Brain abnormalities found on MR scans for almost half of ICU COVID-19 patients

por John R. Fischer, Senior Reporter | May 18, 2020
Alzheimers/Neurology MRI
MR scans of COVID-19 patients in the ICU showed brain abnormalities, including signs of encephalitis.
A new study has found that close to half of COVID-19 patients admitted to ICUs in Turkey showed signs of brain abnormalities on MR scans.

The discovery was made by neuroradiologists at Istanbul University-Cerrahpasa, who assert that the findings validate symptoms already identified for those with the disease, particularly symptoms related to the nervous system.

“Recent evidence highlights a relatively high percentage (36%) of central nervous system symptoms including headache, altered mental status, acute cerebrovascular disease and epilepsy in patients with COVID-19,” said the authors in their report. “The rate of neurological symptoms is higher in patients with more severe respiratory disease status. The relatively high percentage of neurologic symptoms is concordant with studies showing neurotropism of coronavirus.”
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The purpose of the study was to evaluate the neurological condition of COVID-19 patients, as current literature on the subject is limited. Six percent of patients assessed experienced acute stroke, while another 15% had an altered state of mind. The authors believe one factor responsible is the cytokine storm, in which the body attacks its own cells and tissues in addition to fighting off the virus, according to WebMD.

The researchers performed MR exams on 235 COVID-19 patients in the ICUs of two academic and six non-academic-affiliated hospitals. Of them, 50 (21%) developed neurological symptoms, with 27 examined under brain MR. Of these 27, 12 (44%) showed acute findings. Ten had COVID-19-related neuroimaging findings that showed cortical FLAIR signal abnormalities, including an increased cortical diffusion-weighted signal with corresponding low ADC values, subtle leptomeningeal development and punctate cortical blooming artifact.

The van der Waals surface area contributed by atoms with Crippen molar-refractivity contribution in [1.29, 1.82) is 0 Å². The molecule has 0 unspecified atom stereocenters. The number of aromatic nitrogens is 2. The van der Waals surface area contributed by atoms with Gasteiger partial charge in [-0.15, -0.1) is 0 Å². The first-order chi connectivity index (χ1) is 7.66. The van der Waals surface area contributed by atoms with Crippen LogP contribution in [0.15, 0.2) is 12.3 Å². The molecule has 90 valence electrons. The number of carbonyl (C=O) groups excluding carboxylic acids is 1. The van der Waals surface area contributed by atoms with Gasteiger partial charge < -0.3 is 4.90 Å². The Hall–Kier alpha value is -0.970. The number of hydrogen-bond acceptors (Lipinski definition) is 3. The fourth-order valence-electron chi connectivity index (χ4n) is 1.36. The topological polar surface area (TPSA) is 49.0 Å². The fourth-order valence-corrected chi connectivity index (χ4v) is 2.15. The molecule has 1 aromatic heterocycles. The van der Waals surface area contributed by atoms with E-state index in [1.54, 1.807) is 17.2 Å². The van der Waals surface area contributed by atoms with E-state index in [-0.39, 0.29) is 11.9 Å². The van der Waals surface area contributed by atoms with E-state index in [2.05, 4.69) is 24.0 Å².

All abnormalities were found in different areas of the brain, including the frontal lobe, parietal lobe, occipital lobe, temporal lobe, insular cortex and cingulate gyrus. Diagnoses that included autoimmune encephalitis, seizure, hypoglycemia and hypoxia were the main differentiator of the group, as it can be accompanied by cortical microhemorrhages and blood-brain barrier breakdown. The findings highlight that COVID-19 may result in infectious or autoimmune encephalitis due to its neurotropic potential.

"Certain viral and autoimmune encephalitis can have a specific pattern of involvement that is helpful to establish a differential list,” wrote the researchers. “However, non-specific imaging patterns in our series hinders achieving a specific diagnosis based on MR.”

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